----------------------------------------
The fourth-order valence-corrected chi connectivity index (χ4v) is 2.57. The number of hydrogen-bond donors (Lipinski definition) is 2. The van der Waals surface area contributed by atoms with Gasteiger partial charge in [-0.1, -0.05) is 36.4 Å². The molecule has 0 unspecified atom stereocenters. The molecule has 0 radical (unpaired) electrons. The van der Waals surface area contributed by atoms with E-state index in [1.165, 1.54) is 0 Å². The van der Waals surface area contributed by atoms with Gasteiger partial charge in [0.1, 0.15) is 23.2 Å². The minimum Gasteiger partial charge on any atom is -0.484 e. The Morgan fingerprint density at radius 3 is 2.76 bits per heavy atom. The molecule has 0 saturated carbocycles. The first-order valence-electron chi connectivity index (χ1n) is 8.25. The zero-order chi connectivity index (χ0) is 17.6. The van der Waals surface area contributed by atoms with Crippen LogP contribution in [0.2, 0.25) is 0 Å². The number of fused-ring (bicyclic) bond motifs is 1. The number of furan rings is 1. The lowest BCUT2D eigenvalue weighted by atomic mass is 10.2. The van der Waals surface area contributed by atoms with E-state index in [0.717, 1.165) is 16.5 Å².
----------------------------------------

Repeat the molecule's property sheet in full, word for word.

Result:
The fourth-order valence-corrected chi connectivity index (χ4v) is 2.57. The number of hydrogen-bond donors (Lipinski definition) is 2. The van der Waals surface area contributed by atoms with Gasteiger partial charge in [-0.1, -0.05) is 36.4 Å². The molecule has 0 unspecified atom stereocenters. The molecule has 0 radical (unpaired) electrons. The van der Waals surface area contributed by atoms with E-state index in [1.165, 1.54) is 0 Å². The van der Waals surface area contributed by atoms with Gasteiger partial charge in [0.1, 0.15) is 23.2 Å². The minimum Gasteiger partial charge on any atom is -0.484 e. The Morgan fingerprint density at radius 3 is 2.76 bits per heavy atom. The molecule has 0 saturated carbocycles. The first-order valence-electron chi connectivity index (χ1n) is 8.25. The zero-order chi connectivity index (χ0) is 17.6. The van der Waals surface area contributed by atoms with Crippen LogP contribution in [0.2, 0.25) is 0 Å². The number of fused-ring (bicyclic) bond motifs is 1. The number of furan rings is 1. The lowest BCUT2D eigenvalue weighted by atomic mass is 10.2. The van der Waals surface area contributed by atoms with E-state index in [0.717, 1.165) is 16.5 Å².